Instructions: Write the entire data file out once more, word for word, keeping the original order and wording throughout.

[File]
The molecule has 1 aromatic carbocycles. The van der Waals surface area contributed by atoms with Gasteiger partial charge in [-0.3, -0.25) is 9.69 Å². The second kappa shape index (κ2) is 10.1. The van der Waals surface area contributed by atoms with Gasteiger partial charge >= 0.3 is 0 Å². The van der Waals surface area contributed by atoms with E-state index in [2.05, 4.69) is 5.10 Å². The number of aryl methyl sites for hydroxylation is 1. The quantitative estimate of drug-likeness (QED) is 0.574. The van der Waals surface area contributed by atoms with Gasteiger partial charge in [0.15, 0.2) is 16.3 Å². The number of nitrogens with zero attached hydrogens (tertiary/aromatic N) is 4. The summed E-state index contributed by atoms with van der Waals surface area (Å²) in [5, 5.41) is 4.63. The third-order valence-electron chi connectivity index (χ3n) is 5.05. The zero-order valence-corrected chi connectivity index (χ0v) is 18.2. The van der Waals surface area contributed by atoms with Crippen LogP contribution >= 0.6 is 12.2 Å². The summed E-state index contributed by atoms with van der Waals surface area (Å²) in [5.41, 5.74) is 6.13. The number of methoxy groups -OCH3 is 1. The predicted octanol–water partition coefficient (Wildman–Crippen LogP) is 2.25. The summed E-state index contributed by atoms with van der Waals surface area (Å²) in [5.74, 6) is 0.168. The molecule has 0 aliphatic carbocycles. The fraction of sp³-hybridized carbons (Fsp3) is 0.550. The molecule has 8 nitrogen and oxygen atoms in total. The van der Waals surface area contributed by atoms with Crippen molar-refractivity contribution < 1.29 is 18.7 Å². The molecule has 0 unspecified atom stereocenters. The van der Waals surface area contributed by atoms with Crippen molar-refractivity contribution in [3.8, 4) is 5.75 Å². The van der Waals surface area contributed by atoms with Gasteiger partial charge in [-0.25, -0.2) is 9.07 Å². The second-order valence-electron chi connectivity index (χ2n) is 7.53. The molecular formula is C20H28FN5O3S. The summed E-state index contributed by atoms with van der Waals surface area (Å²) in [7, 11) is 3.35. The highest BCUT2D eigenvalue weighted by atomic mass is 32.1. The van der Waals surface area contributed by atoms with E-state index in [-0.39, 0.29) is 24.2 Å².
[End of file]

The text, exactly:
The molecule has 1 aromatic carbocycles. The van der Waals surface area contributed by atoms with Gasteiger partial charge in [-0.3, -0.25) is 9.69 Å². The second kappa shape index (κ2) is 10.1. The van der Waals surface area contributed by atoms with Gasteiger partial charge >= 0.3 is 0 Å². The van der Waals surface area contributed by atoms with E-state index in [2.05, 4.69) is 5.10 Å². The number of aryl methyl sites for hydroxylation is 1. The quantitative estimate of drug-likeness (QED) is 0.574. The van der Waals surface area contributed by atoms with Gasteiger partial charge in [0.15, 0.2) is 16.3 Å². The number of nitrogens with zero attached hydrogens (tertiary/aromatic N) is 4. The summed E-state index contributed by atoms with van der Waals surface area (Å²) in [5, 5.41) is 4.63. The third-order valence-electron chi connectivity index (χ3n) is 5.05. The zero-order valence-corrected chi connectivity index (χ0v) is 18.2. The van der Waals surface area contributed by atoms with Crippen LogP contribution >= 0.6 is 12.2 Å². The summed E-state index contributed by atoms with van der Waals surface area (Å²) in [5.41, 5.74) is 6.13. The number of methoxy groups -OCH3 is 1. The predicted octanol–water partition coefficient (Wildman–Crippen LogP) is 2.25. The summed E-state index contributed by atoms with van der Waals surface area (Å²) in [5.74, 6) is 0.168. The molecule has 0 aliphatic carbocycles. The fraction of sp³-hybridized carbons (Fsp3) is 0.550. The molecule has 8 nitrogen and oxygen atoms in total. The van der Waals surface area contributed by atoms with Crippen molar-refractivity contribution < 1.29 is 18.7 Å². The molecule has 0 unspecified atom stereocenters. The van der Waals surface area contributed by atoms with Crippen molar-refractivity contribution in [3.8, 4) is 5.75 Å². The van der Waals surface area contributed by atoms with Gasteiger partial charge in [-0.25, -0.2) is 9.07 Å². The second-order valence-electron chi connectivity index (χ2n) is 7.53. The molecular formula is C20H28FN5O3S. The summed E-state index contributed by atoms with van der Waals surface area (Å²) in [7, 11) is 3.35. The highest BCUT2D eigenvalue weighted by atomic mass is 32.1. The van der Waals surface area contributed by atoms with E-state index in [-0.39, 0.29) is 24.2 Å².